Muscle weakness caused by myasthenia gravis worsens as the affected muscle is used repeatedly. Because symptoms usually improve with rest, your muscle weakness may come and go. However, myasthenia gravis symptoms tend to progress over time, usually reaching their worst within a few years after the onset of the disease.
Although myasthenia gravis can affect any of the muscles that you control voluntarily, certain muscle groups are more commonly affected than others.
In more than half the people who develop myasthenia gravis, their first signs and symptoms involve eye problems, such as:
- Drooping of one or both eyelids (ptosis).
- Double vision (diplopia), which may be horizontal or vertical, and improves or resolves when one eye is closed.
Face and throat muscles
In about 15 percent of people with myasthenia gravis, the first symptoms involve face and throat muscles, which can cause:
- Altered speaking. Your speech may sound very soft or nasal, depending upon which muscles have been affected.
- Difficulty swallowing. You may choke very easily, which makes it difficult to eat, drink or take pills. In some cases, liquids you're trying to swallow may come out your nose.
- Problems chewing. The muscles used for chewing may wear out halfway through a meal, particularly if you've been eating something hard to chew, such as steak.
- Limited facial expressions. Your family members may comment that you've "lost your smile" if the muscles that control your facial expressions have been affected.
Neck and limb muscles
Myasthenia gravis can cause weakness in your neck, arms and legs, but this usually happens along with muscle weakness in other parts of your body, such as your eyes, face or throat.
The disorder usually affects arms more often than legs. However, if it affects your legs, you may waddle when you walk. If your neck is weak, it may be hard to hold up your head.
When to see a doctor
Talk to your doctor if you have difficulty:
- Using your arms or hands
- Holding up your head
Your nerves communicate with your muscles by releasing chemicals (neurotransmitters) that fit precisely into receptor sites on the muscle cells at the nerve-muscular junction.
In myasthenia gravis, your immune system produces antibodies that block or destroy many of your muscles' receptor sites for a neurotransmitter called acetylcholine (as-uh-teel-KOH-leen). With fewer receptor sites available, your muscles receive fewer nerve signals, resulting in weakness.
Antibodies may also block the function of a protein called a muscle-specific receptor tyrosine kinase (TIE-roh-seen KIE-nays). This protein is involved in forming the nerve-muscular junction. When antibodies block the function of this protein, it may lead to myasthenia gravis. Research continues to study how the antibodies inhibiting this protein are related to the development of myasthenia gravis.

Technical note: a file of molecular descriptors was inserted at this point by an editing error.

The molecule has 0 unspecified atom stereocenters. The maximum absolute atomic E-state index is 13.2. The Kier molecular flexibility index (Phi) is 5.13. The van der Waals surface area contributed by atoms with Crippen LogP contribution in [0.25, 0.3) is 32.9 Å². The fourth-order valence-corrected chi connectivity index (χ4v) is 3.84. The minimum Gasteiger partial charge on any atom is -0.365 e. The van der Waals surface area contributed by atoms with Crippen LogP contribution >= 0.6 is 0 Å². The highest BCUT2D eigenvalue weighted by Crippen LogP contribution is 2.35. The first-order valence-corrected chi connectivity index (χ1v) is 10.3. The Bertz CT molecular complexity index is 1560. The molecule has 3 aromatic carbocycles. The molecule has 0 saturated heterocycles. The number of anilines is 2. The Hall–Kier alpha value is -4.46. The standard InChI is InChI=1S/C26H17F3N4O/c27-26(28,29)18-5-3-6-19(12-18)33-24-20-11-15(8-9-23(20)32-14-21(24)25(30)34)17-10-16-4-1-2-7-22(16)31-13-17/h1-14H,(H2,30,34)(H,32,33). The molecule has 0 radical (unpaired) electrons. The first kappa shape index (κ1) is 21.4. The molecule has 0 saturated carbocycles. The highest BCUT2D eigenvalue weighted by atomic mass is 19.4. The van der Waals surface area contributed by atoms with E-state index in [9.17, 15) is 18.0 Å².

Researchers believe that the thymus gland, a part of your immune system situated in the upper chest beneath your breastbone, may trigger or maintain the production of the antibodies that block acetylcholine.
Large in infancy, the thymus is small in healthy adults. In some adults with myasthenia gravis, however, the thymus is abnormally large. Some people with myasthenia gravis also have tumors of the thymus (thymomas). Usually, thymomas aren't cancerous (malignant).
Some people may have myasthenia gravis that isn't caused by antibodies blocking acetylcholine or the muscle-specific receptor tyrosine kinase. This type of myasthenia gravis is called antibody-negative myasthenia gravis. Antibodies against another protein, called lipoprotein-related protein 4, may play a part in the development of this condition.
Genetic factors also may be associated with myasthenia gravis.
Rarely, mothers with myasthenia gravis have children who are born with myasthenia gravis (neonatal myasthenia gravis). If treated promptly, children generally recover within two months after birth.
Some children are born with a rare, hereditary form of myasthenia, called congenital myasthenic syndrome.
Factors that can worsen myasthenia gravis
- Some medications — such as beta blockers, quinidine gluconate, quinidine sulfate, quinine (Qualaquin), phenytoin (Dilantin), certain anesthetics and some antibiotics
Complications of myasthenia gravis are treatable, but some can be life-threatening.
Myasthenic crisis is a life-threatening condition that occurs when the muscles that control breathing become too weak to do their jobs. Emergency treatment is needed to provide mechanical assistance with breathing. Medications and blood-filtering therapies help people to again breathe on their own.
About 15 percent of people with myasthenia gravis have a tumor in their thymus, a gland under the breastbone that is involved with the immune system. Most of these tumors, called thymomas, aren't cancerous (malignant).
People with myasthenia gravis are more likely to have the following conditions:
- Underactive or overactive thyroid. The thyroid gland, which is in the neck, secretes hormones that regulate your metabolism. If your thyroid is underactive, you may have difficulties dealing with cold, weight gain and other issues. An overactive thyroid can cause difficulties dealing with heat, weight loss and other issues.
- Autoimmune conditions. People with myasthenia gravis may be more likely to have autoimmune conditions, such as rheumatoid arthritis or lupus.